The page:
Indexed on: 08 Mar '11Published on: 08 Mar '11Published in: Journal of biomaterials science. Polymer edition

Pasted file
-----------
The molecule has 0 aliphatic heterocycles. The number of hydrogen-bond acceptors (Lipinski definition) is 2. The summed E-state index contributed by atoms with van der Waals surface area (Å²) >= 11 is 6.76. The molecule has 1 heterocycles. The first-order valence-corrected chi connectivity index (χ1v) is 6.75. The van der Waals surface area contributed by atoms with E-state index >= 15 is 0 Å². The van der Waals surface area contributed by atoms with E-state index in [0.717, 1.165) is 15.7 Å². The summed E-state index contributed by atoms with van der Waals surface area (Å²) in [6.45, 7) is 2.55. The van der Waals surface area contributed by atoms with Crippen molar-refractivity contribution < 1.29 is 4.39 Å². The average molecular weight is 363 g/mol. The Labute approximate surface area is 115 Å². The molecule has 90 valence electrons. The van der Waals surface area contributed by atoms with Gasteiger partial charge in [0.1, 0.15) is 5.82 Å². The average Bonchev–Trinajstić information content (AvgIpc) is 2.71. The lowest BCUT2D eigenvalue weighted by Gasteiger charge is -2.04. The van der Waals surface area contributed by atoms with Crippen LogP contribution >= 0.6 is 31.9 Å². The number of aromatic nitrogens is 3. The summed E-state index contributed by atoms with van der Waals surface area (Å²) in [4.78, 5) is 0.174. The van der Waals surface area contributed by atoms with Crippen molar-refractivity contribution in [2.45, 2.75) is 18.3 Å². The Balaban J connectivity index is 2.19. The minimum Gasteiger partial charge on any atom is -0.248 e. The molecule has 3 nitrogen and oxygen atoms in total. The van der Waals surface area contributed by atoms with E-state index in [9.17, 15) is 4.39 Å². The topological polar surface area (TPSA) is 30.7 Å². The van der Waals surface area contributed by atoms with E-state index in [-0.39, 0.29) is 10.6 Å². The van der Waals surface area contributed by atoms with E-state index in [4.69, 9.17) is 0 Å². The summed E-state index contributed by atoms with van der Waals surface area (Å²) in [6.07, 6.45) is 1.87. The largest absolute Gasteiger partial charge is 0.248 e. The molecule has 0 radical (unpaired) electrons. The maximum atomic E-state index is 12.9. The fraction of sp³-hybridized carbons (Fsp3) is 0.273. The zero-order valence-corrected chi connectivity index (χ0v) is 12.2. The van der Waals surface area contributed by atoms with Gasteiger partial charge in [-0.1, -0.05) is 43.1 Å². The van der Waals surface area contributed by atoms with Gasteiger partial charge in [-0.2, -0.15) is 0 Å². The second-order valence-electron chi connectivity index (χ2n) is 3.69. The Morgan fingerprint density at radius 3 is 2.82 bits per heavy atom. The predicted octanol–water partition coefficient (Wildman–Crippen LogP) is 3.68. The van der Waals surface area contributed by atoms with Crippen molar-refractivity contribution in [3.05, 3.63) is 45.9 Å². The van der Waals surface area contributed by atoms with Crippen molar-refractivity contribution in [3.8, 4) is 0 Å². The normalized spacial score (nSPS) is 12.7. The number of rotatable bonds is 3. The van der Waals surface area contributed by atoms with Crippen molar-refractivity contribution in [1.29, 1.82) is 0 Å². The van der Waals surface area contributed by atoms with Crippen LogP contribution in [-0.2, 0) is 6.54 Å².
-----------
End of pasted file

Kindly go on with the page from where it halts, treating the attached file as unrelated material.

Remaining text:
This study was designed to investigate the effect of a wound dressing composed of hyaluronic acid (HA) and collagen (Col) sponge containing epidermal growth factor (EGF) on various parameters of wound healing in vitro and in vivo. High-molecular-weight (HMW) HA solution, hydrolyzed low-molecular-weight (LMW) HA solution and heat-denatured Col solution were mixed, followed by freeze-drying to obtain a spongy sheet. Cross-linkage between Col molecules was induced by UV irradiation to the spongy sheet (Type-I dressing). In a similar manner, a spongy sheet containing EGF was prepared (Type-II dressing). The efficacy of these products was firstly evaluated in vitro. Fibroblast proliferation was assessed in culture medium in the presence or absence of a piece of each wound dressing. EGF stimulated cell proliferation after UV irradiation and dry sterilization at 110°C for 1 h. In the second experiment, fibroblasts-embedded Col gels were elevated to the air-liquid interface to create a wound surface model, on which wound dressings were placed and cultured for 1 week. Cell proliferation and the production of vascular endothelial growth factor (VEGF) and hepatocyte growth factor (HGF) were investigated. With Type-II dressings, the amounts of VEGF and HGF released from fibroblasts in the Col gel were significantly increased compared with Type-I dressing. Next, the efficacy of these products was evaluated in vivo using Sprague-Dawley (SD) rats. Wound conditions after 1 and 2 weeks of treatment with the wound dressings were evaluated based on the gross and histological appearances. Type-II dressings promoted a decrease in wound size, re-epithelialization and granulation tissue formation associated with angiogenesis. These findings indicate that the combination of HA, Col and EGF promotes wound healing by stimulating fibroblast function.